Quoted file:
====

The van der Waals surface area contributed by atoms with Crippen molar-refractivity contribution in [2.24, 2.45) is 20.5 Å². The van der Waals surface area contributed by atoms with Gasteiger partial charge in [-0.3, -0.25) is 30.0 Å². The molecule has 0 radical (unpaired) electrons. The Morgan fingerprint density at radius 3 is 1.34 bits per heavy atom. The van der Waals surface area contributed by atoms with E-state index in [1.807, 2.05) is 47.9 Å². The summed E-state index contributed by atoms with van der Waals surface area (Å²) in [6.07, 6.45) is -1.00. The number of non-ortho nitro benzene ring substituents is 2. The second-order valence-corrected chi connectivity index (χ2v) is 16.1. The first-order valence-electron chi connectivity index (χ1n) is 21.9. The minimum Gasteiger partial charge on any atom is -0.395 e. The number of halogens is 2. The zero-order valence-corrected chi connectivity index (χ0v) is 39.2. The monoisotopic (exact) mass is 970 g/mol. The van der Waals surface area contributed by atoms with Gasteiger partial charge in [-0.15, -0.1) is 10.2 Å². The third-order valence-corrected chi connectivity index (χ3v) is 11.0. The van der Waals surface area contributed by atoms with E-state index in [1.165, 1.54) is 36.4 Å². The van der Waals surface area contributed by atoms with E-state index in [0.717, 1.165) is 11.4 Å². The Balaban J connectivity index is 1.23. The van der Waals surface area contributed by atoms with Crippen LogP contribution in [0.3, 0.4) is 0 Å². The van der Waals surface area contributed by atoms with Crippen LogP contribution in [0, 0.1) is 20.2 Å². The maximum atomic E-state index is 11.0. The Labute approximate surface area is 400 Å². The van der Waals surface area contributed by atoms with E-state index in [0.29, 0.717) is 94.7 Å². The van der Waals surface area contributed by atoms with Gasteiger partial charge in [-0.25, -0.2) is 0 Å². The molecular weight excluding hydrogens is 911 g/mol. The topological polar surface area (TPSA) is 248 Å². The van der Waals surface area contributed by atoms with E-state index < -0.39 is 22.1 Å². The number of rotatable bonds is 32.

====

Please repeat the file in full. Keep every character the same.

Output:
The van der Waals surface area contributed by atoms with Crippen molar-refractivity contribution in [2.24, 2.45) is 20.5 Å². The van der Waals surface area contributed by atoms with Gasteiger partial charge in [-0.3, -0.25) is 30.0 Å². The molecule has 0 radical (unpaired) electrons. The Morgan fingerprint density at radius 3 is 1.34 bits per heavy atom. The van der Waals surface area contributed by atoms with E-state index in [1.807, 2.05) is 47.9 Å². The summed E-state index contributed by atoms with van der Waals surface area (Å²) in [6.07, 6.45) is -1.00. The number of non-ortho nitro benzene ring substituents is 2. The second-order valence-corrected chi connectivity index (χ2v) is 16.1. The first-order valence-electron chi connectivity index (χ1n) is 21.9. The minimum Gasteiger partial charge on any atom is -0.395 e. The number of halogens is 2. The zero-order valence-corrected chi connectivity index (χ0v) is 39.2. The monoisotopic (exact) mass is 970 g/mol. The van der Waals surface area contributed by atoms with Gasteiger partial charge in [-0.15, -0.1) is 10.2 Å². The third-order valence-corrected chi connectivity index (χ3v) is 11.0. The van der Waals surface area contributed by atoms with E-state index in [1.165, 1.54) is 36.4 Å². The van der Waals surface area contributed by atoms with E-state index in [0.717, 1.165) is 11.4 Å². The Balaban J connectivity index is 1.23. The van der Waals surface area contributed by atoms with Crippen LogP contribution in [0.3, 0.4) is 0 Å². The van der Waals surface area contributed by atoms with Crippen LogP contribution in [0, 0.1) is 20.2 Å². The maximum atomic E-state index is 11.0. The Labute approximate surface area is 400 Å². The van der Waals surface area contributed by atoms with E-state index in [0.29, 0.717) is 94.7 Å². The van der Waals surface area contributed by atoms with Gasteiger partial charge in [-0.25, -0.2) is 0 Å². The molecular weight excluding hydrogens is 911 g/mol. The topological polar surface area (TPSA) is 248 Å². The van der Waals surface area contributed by atoms with E-state index < -0.39 is 22.1 Å². The number of rotatable bonds is 32.